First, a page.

I’ve previously written about the 7 benefits of keeping a writer’s notebook.
But how do you keep one? Should it be organised or a collection of scribbles? Should you separate prose from outlines, free writes from drafts?
The easiest answer is: do whatever feels right.
But I would argue that you should do whatever will best serve you later on — and that means pinpointing your needs to decide what kind of notebook you need.
A writer’s notebook is a tool; its aim is to help you with your writing. What kind of help do you need?
THE IDEAS NET
Perhaps you simply need a place to collect ideas. A place for quick lines of observation, description, snippets of scenes, character names and inspirational quotes.
There’s no structure to this kind of notebook–and no restrictions. You’ll browse through its contents at a later stage when you’re hungry for inspiration.
THE BRAIN DUMP
Julia Cameron promotes keeping morning pages — writing three stream of consciousness pages every morning to get the juices flowing. You may never use this content anywhere else; the aim is to get into the habit of writing and unblock your creativity.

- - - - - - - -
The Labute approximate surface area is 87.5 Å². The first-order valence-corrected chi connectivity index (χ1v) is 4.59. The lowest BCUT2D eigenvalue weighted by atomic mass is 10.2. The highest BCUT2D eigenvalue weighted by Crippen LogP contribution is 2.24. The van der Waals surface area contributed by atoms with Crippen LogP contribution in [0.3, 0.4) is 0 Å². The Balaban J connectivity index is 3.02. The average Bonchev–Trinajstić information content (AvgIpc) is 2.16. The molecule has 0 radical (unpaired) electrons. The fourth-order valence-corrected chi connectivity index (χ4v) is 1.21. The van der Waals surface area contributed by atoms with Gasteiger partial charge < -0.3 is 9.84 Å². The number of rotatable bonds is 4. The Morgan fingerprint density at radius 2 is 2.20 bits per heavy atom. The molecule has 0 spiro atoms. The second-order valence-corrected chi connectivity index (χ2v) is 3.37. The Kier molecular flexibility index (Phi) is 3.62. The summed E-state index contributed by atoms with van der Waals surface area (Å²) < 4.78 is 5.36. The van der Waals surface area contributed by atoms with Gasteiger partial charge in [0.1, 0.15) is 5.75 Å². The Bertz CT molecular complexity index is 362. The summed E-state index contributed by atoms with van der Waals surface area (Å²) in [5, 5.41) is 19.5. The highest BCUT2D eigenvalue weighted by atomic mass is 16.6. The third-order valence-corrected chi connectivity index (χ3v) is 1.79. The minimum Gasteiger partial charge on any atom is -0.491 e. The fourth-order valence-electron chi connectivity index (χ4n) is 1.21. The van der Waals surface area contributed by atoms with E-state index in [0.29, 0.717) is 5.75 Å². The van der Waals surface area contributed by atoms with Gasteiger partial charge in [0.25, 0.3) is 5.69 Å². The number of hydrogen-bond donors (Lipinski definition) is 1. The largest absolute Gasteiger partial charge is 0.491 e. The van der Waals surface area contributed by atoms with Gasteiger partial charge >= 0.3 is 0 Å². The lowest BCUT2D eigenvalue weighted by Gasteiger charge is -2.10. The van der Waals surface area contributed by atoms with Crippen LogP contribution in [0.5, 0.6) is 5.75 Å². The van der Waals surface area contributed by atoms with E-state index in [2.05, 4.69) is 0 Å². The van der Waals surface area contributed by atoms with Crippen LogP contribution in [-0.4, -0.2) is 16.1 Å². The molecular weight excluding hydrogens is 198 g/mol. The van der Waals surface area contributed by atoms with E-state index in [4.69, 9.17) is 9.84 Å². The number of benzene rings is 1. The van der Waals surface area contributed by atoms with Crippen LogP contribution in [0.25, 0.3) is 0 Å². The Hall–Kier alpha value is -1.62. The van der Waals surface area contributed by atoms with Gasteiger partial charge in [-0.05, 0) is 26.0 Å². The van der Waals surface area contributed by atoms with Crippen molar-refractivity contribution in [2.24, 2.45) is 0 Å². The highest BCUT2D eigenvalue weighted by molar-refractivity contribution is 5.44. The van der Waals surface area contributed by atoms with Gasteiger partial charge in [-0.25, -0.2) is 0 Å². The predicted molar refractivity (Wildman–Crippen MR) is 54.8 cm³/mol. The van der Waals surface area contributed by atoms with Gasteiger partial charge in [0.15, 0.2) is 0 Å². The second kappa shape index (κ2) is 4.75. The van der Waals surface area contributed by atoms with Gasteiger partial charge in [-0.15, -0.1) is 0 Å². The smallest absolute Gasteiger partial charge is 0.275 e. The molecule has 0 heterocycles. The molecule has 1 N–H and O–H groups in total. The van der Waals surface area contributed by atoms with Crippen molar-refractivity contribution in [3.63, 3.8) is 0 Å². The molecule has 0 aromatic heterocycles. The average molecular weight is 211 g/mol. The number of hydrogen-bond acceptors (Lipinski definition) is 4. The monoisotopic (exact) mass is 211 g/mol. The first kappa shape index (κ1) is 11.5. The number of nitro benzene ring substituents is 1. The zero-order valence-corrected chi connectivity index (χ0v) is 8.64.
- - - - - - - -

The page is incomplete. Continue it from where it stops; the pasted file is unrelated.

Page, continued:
If you want to increase productivity, this is the kind of notebook for you.
For Darksight, I’m keeping a project-specific notebook.
The beauty of a project-specific notebook is that is that it keeps me focused. I flip open to a page, and know that I can only write about ONE story. No procrastination allowed.
To keep myself organised, I’ve split the notebook into two halves.
The front half of the notebook contains outlines, character bios and family trees. (I’ve also seen other authors number the pages and leave space for an index, in order to easily find content as it builds up.)
The back half of my notebook is for snippets and scenes: pieces of prose as and when inspiration strikes.
Eventually the two halves will meet, but I love having all of my notes and reference points in the same notebook as my ideas, yet in some way organised too.
NONE OF THE ABOVE?
There are many more types of notebooks, from dream journals to diaries.
What kind of notebook do you keep? There is no right or wrong way – only what works for you and helps your writing.
I’m currently using a messy, chaotic notebook, mainly for fun. And because I love Moleskines. But I also have a second one on hold to use as a working tool in order to improve my planning skills, as I progress in Holly Lisle’s Plot Clinic. Which I have currently a bit abandoned, however…
Ah, so you could say that second notebook will be project-specific. Because it will.
Also: Moleskine Moleskine Moleskine 8-D
Never heard of Holly Lisle / plot clinic.
But I must say I dislike moleskines… I need a cheap notebook, preferably spiral bound, which I don’t feel bad about ruining with my terrible handwriting!